Tax consequences of the Cash Flow Boosts

Tax consequences of the Cash Flow Boosts

Temporary cash flow boosts will support small and medium businesses and not-for-profit organisations during the economic downturn associated with COVID-19.

Overview

Eligible businesses and not-for-profit (NFP) organisations who employ staff will receive between $20,000 to $100,000 in cash flow boost amounts by lodging their activity statements up to the month or quarter of September 2020.

You do not need to apply for the cash flow boost. All you need to do is lodge your upcoming activity statements. If you’re eligible, the cash flow boost will be automatically credited to your activity statement account. If you’re lodging online through our Business Portal, you now need to log in using your myGovID.

The cash flow boosts will be delivered as credits in the activity statement system. They will generally be equivalent to the amount withheld from wages paid to employees for each monthly or quarterly period from March to June 2020. In practice, this means you keep the amounts you have withheld from payments for these periods.

You must be eligible for the initial cash flow boost, in order to be eligible for the additional cash flow boosts.

An additional cash flow boost will be applied when activity statements for each monthly or quarterly period from June to September 2020 are lodged. These credits are equal to the total boosts credited for March to June 2020. They will be paid out in either two or four instalments depending on your reporting cycle.

See examples of what you will receive and check out our Cash flow boost estimator (XLSX 5.3MB) to work out an estimate of your cash flow boost amount.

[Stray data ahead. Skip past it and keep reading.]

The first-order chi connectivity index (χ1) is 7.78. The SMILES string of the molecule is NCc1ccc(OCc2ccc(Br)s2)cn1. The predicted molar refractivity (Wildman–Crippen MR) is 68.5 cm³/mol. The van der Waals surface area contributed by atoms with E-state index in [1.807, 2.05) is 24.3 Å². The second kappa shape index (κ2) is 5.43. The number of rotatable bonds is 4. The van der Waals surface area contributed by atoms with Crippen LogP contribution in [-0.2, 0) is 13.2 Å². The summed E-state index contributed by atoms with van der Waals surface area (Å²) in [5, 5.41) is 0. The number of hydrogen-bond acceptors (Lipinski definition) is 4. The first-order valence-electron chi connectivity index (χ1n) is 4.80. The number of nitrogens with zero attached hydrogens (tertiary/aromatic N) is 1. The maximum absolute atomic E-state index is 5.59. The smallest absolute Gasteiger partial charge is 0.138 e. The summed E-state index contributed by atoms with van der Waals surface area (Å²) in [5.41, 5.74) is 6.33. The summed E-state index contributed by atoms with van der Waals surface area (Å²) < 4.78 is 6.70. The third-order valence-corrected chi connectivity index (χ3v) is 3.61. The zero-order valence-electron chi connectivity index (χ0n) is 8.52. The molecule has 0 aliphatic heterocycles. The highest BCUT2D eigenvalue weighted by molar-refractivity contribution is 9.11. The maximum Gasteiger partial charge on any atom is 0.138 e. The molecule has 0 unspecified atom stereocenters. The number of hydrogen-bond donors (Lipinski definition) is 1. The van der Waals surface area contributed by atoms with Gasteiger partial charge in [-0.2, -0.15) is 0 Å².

Tax consequences

The cash flow boost is not taxable. You do not need to pay tax on the amount of the cash flow boost and the cash flow boost is not subject to GST because there is no supply for the payment.

Any cash flow boost amounts you receive are non-assessable non-exempt (NANE) income and should be reported in the same way as you report other NANE income when lodging your tax return

The amounts do not need to be paid back when your cash flow improves. However, if you have been paid more cash flow boosts than you are entitled to you will need to repay the excess.

Passing on the cash flow boost to others

If you distribute an amount representing the cash flow boost through your company or trust, the tax consequences of the recipients will depend on your type of entity making the distribution.

For example, if your unit trust distributes all or part of the cash flow boost amount to a unit holder, there will be no tax consequences for the unit holder in receiving that amount. If your company distributes all or part of the cash flow boost amount to a shareholder, the amount will be treated as a dividend, and it will need to be included in the recipient’s assessable income for that income year.

If you need assistance with your tax return, please feel free to contact KMT office on 08 8431 0022 or email kmtp@kmtpartners.com.au.

This is general advice only and does not take into account your financial circumstances, needs and objectives. Before making any decision based on this document, you should assess your own circumstances or seek tax advice from your accountants at KMT Partners. Information is current at the date of issue and may change.

Source: ATO

See also:

Employer’s Cash Flow Boosts Explained – How Does It Work?

To assist employers during the Coronavirus crisis, the Federal Government has implemented a plan to boost employer’s cash flow. The cash flow benefit will be delivered through the tax system with credits to accounts being provided either monthly or quarterly… Read more

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